Julie Redfern recently underwent surgery to partially correct an odd disorder – her ability to hear everything, including her own body. Each day, she has to endure the sound of her heart beating and her eyes moving. The Sun reports that the 47-year-old receptionist from Padiham, England suffers from a rare inner ear condition that allows her to hear internal noises remarkably loud.

“It’s very frustrating being able to hear everything. You think you wouldn’t mind and maybe I wouldn’t if it was just a bit of gossip but nobody wants to be able to hear their body constantly,” she told reporters.

The symptoms began shortly after her 40th birthday in 2006. Redfern claims that she first noticed something was wrong while playing Tetris at home. As her eyes moved back and forth across the screen, she suddenly began to hear a strange squeaking sound. Unable to determine the source, Redfern concluded that the sound she was hearing was the sound of her own eyeballs moving in their sockets.

At first, doctors put it down to her age. The symptoms continued over the years, and she suffered in silence, unable to eat certain crunchy foods due to the unbearable noise they produced.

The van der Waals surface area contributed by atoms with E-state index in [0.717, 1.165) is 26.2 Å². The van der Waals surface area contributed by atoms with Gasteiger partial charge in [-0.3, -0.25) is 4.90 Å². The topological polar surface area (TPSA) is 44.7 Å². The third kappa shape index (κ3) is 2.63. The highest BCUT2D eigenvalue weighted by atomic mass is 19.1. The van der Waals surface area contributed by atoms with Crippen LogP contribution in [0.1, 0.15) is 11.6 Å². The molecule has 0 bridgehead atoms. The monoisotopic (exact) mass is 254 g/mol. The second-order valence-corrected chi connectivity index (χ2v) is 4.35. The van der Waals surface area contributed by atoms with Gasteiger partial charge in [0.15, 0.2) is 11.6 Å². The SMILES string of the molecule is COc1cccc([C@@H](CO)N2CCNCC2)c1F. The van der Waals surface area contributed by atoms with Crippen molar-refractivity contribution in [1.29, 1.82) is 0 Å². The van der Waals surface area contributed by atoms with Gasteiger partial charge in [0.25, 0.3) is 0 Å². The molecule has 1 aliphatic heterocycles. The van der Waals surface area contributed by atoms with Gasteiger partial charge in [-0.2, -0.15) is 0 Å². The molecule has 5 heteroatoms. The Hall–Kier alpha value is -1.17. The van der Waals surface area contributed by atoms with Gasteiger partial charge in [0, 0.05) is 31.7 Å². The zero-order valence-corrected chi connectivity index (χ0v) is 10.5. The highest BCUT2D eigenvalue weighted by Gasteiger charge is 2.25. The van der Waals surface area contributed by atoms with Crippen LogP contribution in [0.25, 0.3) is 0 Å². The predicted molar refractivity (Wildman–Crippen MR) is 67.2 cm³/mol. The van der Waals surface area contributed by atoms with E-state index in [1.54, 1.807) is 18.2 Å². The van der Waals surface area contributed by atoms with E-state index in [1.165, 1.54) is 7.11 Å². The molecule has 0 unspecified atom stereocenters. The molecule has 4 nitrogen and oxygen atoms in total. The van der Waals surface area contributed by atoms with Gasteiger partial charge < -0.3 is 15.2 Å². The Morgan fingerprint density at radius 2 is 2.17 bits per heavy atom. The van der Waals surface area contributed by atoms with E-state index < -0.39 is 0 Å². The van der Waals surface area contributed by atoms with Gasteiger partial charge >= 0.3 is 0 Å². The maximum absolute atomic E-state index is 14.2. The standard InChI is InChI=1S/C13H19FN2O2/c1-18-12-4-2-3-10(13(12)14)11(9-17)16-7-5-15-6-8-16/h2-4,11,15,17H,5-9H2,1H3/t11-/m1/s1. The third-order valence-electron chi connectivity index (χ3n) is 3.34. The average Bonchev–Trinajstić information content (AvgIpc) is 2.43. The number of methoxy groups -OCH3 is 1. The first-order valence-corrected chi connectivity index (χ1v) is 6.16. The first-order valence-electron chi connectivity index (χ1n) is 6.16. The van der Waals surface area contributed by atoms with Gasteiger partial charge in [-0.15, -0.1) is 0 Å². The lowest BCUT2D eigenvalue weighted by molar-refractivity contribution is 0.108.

Then one day, she came across an article on the internet about a man suffering from identical symptoms. She brought the article with her to her physician, who referred her to Manchester Royal Infirmary. There, she underwent MRI and CT scans. She was finally diagnosed with Superior Canal Dehiscence syndrome – a very rare condition cause by tiny perforations in the inner ear.

Despite the risks of impaired hearing or facial deformities, Redfern decided undergo the five hour procedure necessary to correct the damage.

“I couldn’t have coped with it for another 40 years, seven was enough. I know when I have the other ear done I’ll be cured - but you never know I might miss not hearing all these strange little things,” she told reporters.

The surgeon reportedly described her ear canal as a “honeycomb” rather than “cinder toffee” – which, presumably, is what an ear canal usually looks like.